Antibody-drug conjugates (ADCs) are a novel class of targeted cancer therapeutics. They allow for targeted delivery of toxic payloads to cancer cells while sparing normal tissues. Therefore, ADCs can be used to treat various cancer types with improved efficacy and reduced side effects.
In this blog, we’ll look at what antibody-drug conjugates are, how they’re made, and recent advances in the field.
What is an Antibody-Drug Conjugate?
ADCs are a type of targeted cancer therapy composed of three parts: a monoclonal antibody, a payload, and a linker.
Antibodies are Y-shaped molecules produced naturally by the body’s immune system. They identify, bind to, and neutralize specific viruses and bacteria. Monoclonal antibodies created in the lab have the same effect. Each one is designed to recognize and bind to a specific target, such as antigens on the surface of cancer cells. In an ADC, the monoclonal antibody is the component responsible for the specificity of the treatment.
Ideally, the monoclonal antibody in an ADC would detect a protein only present on cancer cells and nowhere else. Practically, other non-cancer cell types will also express the protein. For example, the ADC gemtuzumab ozogamicin uses a monoclonal antibody that recognizes a protein called CD33 expressed in cells of patients with acute myeloid leukemia. However, CD33 is also normally expressed in bone marrow cells that make blood cells. Consequently, patients taking this ADC may experience symptoms related to producing fewer blood cells.
The payload of an ADC is a cytotoxic drug that can kill cells by interfering with their DNA, metabolism, or other functions. Relying on the monoclonal antibody for selectivity, the payload of an ADC can be a nonspecific cell killer. For example, there are two approved ADCs (gemtuzumab ozogamicin and inotuzumab ozogamicin) whose payload is a protein of the calicheamicin class (originally isolated from bacteria in a rock sample from Texas). Calicheamicins act by chopping DNA and have been shown to effectively kill cells of any type. The use of calicheamicins, and other potent drugs, are only possible due to the specificity afforded by the attached monoclonal antibody.
The linker is a chemical structure that links the payload to the antibody while maintaining the stability of both components. It is designed to release the drug molecule selectively and efficiently only in the target tissue or cell, thereby minimizing systemic toxicity. Depending on the specific linker used, the linker can be cleaved by chemical hydrolysis, enzymatic cleavage, or redox reactions. The linker is a critical factor in determining the pharmacokinetics, biodistribution, and therapeutic efficacy of an ADC. Therefore, selecting an appropriate linker is crucial for successfully developing an ADC.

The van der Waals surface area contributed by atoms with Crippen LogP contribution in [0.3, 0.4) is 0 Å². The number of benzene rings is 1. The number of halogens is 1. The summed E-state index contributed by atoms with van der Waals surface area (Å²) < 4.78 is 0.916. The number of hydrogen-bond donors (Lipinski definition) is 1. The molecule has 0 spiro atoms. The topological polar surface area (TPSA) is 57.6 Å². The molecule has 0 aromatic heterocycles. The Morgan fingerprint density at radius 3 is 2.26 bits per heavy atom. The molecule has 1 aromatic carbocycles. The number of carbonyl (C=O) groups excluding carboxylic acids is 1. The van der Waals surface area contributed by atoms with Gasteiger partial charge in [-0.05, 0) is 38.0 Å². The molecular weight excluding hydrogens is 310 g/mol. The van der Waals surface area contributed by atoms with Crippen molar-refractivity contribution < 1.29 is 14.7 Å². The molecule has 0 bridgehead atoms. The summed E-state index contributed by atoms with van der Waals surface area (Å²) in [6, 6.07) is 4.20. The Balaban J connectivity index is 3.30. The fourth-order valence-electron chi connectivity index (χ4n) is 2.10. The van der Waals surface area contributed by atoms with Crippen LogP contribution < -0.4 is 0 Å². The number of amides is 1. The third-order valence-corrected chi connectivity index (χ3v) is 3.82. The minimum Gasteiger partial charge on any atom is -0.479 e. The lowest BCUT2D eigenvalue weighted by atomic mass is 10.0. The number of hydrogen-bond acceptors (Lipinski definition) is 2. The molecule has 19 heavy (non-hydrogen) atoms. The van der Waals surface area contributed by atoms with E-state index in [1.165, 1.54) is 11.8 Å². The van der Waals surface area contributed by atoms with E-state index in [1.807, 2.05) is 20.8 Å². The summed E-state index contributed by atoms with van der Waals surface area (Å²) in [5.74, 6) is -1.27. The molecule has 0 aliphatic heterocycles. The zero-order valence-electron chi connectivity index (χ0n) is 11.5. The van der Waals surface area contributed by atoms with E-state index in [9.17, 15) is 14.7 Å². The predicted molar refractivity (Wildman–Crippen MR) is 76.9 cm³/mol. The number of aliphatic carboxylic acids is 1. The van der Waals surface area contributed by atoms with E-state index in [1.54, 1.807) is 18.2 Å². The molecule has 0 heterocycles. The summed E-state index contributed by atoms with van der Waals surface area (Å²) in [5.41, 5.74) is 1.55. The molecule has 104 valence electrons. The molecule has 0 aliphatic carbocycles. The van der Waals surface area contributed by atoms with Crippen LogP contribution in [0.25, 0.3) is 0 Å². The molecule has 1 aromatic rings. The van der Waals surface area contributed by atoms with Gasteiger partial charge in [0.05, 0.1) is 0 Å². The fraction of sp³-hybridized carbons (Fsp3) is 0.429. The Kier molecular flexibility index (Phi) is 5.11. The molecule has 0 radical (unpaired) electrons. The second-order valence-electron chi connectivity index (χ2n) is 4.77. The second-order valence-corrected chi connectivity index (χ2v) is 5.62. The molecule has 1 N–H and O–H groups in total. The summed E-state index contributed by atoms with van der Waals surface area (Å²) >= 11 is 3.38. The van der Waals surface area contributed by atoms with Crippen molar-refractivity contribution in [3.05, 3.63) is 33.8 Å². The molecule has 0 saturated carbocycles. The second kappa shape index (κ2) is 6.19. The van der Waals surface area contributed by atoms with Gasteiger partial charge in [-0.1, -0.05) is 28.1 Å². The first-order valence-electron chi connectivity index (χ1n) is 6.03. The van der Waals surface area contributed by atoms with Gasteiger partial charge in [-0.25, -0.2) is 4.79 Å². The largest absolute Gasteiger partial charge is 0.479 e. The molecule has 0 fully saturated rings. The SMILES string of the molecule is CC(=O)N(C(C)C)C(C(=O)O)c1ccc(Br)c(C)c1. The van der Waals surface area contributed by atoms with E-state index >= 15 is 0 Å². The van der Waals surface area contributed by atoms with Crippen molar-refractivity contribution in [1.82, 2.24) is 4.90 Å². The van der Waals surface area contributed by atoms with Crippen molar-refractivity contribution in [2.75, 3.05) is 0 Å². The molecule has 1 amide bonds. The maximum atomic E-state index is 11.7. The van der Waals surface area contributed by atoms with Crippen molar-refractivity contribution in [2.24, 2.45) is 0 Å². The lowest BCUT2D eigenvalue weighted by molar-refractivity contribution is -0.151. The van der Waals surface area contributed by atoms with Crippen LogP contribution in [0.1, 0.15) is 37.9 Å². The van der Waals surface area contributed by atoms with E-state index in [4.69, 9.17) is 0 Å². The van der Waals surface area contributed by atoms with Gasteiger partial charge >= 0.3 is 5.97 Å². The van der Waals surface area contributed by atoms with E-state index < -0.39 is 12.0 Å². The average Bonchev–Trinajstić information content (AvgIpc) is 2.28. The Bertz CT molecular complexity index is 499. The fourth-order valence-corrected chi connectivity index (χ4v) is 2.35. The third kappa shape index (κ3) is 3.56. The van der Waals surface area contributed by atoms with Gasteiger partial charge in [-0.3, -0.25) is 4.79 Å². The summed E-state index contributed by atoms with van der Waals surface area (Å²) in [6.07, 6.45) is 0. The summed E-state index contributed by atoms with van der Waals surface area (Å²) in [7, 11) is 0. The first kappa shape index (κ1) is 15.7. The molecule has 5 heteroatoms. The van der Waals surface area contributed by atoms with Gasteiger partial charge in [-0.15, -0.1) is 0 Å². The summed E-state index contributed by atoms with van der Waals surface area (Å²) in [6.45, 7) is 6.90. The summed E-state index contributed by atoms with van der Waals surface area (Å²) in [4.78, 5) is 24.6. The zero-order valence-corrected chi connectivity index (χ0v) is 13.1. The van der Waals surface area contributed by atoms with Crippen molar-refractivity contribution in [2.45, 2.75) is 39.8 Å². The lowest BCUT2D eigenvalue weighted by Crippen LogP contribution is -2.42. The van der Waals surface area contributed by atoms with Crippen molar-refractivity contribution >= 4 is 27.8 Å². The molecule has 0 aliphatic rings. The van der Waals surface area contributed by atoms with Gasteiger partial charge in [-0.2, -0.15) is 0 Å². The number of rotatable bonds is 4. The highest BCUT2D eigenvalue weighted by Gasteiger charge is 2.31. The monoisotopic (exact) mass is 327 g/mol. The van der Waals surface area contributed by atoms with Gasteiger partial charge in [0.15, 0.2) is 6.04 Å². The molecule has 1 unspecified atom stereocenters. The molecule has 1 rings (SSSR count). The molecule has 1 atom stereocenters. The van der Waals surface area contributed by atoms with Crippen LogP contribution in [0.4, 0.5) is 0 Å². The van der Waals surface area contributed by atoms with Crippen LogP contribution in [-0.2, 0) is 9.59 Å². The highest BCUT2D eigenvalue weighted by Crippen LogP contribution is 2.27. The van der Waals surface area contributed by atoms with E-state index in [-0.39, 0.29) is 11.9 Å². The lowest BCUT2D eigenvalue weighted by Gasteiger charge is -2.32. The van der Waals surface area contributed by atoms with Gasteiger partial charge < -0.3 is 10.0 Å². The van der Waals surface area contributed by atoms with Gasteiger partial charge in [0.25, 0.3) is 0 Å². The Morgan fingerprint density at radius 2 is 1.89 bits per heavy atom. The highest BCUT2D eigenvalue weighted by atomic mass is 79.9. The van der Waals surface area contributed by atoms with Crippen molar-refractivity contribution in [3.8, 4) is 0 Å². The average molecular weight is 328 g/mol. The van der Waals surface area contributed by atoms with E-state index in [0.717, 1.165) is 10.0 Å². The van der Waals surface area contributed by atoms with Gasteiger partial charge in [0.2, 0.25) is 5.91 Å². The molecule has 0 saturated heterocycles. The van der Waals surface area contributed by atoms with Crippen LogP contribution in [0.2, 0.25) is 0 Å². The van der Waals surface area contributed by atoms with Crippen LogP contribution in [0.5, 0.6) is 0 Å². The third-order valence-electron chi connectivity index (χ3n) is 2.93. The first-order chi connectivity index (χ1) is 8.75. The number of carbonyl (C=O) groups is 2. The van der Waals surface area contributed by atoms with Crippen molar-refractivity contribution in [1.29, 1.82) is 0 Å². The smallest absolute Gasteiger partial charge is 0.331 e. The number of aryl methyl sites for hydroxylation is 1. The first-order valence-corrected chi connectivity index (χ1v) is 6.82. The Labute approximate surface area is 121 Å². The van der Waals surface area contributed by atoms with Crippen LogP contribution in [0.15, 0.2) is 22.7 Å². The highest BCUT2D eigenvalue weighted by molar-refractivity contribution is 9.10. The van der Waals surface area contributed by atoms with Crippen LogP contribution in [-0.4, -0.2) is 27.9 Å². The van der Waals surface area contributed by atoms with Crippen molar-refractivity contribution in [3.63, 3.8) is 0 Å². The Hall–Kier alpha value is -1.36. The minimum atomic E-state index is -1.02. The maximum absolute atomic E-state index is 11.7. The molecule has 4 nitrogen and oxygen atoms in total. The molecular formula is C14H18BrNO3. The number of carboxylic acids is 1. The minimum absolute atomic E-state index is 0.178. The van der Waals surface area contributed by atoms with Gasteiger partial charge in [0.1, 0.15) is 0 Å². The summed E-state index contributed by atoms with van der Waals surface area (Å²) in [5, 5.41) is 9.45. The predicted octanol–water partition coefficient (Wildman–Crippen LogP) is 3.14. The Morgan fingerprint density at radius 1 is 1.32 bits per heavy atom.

How Do Antibody-Drug Conjugates Work?
ADCs work by exploiting antibodies to selectively deliver drugs to cancer cells while sparing healthy cells. The monoclonal antibody recognizes and binds to a specific antigen on the cell surface. To increase the chance that a monoclonal antibody will bind to cancer cells, researchers select the specific monoclonal antibody by considering the type of cancer being targeted. After the monoclonal antibody binds to a cell, it triggers a process called internalization in which the cell engulfs the ADC. The linker is cleaved or degraded inside the cell, releasing the payload. The cytotoxic drug payload can then exert its effect on the cell to kill it. This mechanism allows ADCs to achieve higher efficacy and lower toxicity than conventional chemotherapy, which affects both normal and cancer cells.
What Are the Challenges in Manufacturing Antibody-Drug Conjugates?
ADCs function by combining the specificity of an antibody with small molecule drugs that are toxic to cells. Because of the potency of the small molecules being used as a payload, the stability of the linker is critical. The FDA has issued guidance for biopharma to ensure that safety is prioritized early in development.
One of the major challenges in making ADCs is selecting the appropriate monoclonal antibody, linker, and payload. The antibody must recognize a cancer-specific antigen and exhibit rapid internalization. Additionally, the antibody should not elicit an immune response or exhibit non-specific binding to other cells or tissues. Developing an effective antibody can be time-consuming and expensive, and failure to select a suitable antibody can lead to poor therapeutic efficacy or toxicity. The linker must be stable in circulation but release the drug efficiently and selectively in the cancer cell. The payload must have high potency and a mechanism of action independent of the cancer cell’s intrinsic resistance mechanisms. Choosing the right combination of these three components for a cancer type can involve systematic trials of multiple combinations. In addition, different cancers may require different combinations of monoclonal antibodies, payloads, and linkers to produce an effective treatment.